Along with learning how to use the Matrix, you will have to brush up on your rejection skills. For example, if you’re a CEO of a startup on the rise, then your hands will be full of projects and tasks relating to it. A few friends or acquaintances might contact you via LinkedIn to help introduce them to some of your new partners, or hire them.
If we apply theEisenhower Matrix to this scenario, this activity is neither important nor urgent for you or your project. So instead of telling them you’ll be in touch, or spending hours emailing or talking to them, you simply answer “no”. Well, rather you craft a very polite email letting them know that for now, you’re unable to help as you have far too many things on your plate.
Rejection is a big part of the filtering process. Activities that end up in the fourth Eisenhower group are the ones most likely to be discarded (ex. Deleting your junk mail instead of sorting through it). And if you keep moving a task into the fourth group week in and week out, then it wasn’t important or urgent, to begin with.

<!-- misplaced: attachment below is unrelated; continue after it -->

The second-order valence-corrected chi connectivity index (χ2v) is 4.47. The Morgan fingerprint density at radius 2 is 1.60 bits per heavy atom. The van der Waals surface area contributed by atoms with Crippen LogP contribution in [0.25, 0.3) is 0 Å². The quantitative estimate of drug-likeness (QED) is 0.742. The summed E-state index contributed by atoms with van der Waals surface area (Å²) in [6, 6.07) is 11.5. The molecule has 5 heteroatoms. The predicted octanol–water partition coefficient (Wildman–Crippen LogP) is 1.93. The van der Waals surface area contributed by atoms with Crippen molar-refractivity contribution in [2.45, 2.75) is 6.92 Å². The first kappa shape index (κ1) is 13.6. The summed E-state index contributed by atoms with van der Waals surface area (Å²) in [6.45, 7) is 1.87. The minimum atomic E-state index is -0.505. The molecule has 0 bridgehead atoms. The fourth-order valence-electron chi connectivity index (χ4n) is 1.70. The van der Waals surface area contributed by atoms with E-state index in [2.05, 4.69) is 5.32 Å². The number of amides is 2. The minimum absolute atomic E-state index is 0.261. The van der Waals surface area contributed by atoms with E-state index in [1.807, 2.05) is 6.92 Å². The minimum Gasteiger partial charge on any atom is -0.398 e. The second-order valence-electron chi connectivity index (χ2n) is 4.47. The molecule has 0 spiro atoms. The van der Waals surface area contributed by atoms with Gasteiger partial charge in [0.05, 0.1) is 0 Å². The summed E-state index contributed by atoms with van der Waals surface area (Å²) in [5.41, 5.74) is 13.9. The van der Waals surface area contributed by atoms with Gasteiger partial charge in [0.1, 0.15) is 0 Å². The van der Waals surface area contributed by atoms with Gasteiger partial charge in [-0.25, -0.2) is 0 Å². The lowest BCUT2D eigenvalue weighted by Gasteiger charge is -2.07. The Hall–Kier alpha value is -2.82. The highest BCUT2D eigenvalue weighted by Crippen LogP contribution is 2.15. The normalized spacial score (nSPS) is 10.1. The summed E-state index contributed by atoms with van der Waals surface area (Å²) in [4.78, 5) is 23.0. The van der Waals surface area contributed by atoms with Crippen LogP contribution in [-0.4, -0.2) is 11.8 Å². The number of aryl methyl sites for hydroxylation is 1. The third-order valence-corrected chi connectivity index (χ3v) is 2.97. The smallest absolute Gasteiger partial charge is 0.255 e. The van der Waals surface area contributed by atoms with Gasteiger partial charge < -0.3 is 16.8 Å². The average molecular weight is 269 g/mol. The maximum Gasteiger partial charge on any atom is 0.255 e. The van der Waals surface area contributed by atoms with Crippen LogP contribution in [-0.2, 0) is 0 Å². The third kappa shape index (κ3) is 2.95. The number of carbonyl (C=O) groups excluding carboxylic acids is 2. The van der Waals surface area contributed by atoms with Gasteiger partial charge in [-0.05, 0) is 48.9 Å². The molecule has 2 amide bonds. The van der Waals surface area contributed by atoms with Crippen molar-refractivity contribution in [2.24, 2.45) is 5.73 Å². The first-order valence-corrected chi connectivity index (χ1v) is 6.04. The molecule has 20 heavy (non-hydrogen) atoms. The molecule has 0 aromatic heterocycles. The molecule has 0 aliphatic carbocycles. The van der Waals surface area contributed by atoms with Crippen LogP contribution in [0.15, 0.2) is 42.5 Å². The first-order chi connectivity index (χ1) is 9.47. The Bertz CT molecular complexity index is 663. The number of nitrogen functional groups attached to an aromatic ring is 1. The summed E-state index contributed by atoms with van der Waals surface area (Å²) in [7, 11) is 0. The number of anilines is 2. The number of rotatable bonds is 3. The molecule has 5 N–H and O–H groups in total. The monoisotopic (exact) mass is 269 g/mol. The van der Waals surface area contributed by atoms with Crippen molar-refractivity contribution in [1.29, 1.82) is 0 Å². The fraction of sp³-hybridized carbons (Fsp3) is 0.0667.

As tasks move up and down the priority ladder, don’t forget to keep everyone up to date on the changes and how they affect the project as a whole.
When mastered, the Eisenhower Matrix is a powerful tool. It is a method tailored for those who have goals they never seem to get to because there aren’t enough hours in the day. With the Matrix, you reevaluate your priorities, and as both Green and Vaden emphasize, learn how to focus on what is important over fake urgency. Say goodbye to putting out fires as they come up, and stretching yourself thin on projects. Placing the bigger picture in the foreground, the Eisenhower Matrix proves to be one of the best self-care methods for ailing projects and teams.
Written by Marko Maric:
Marko Maric is a marketer and a blogger. He mostly covers topics revolving around business, marketing, and productivity. Marko currently works at Clockify - a free time tracking tool.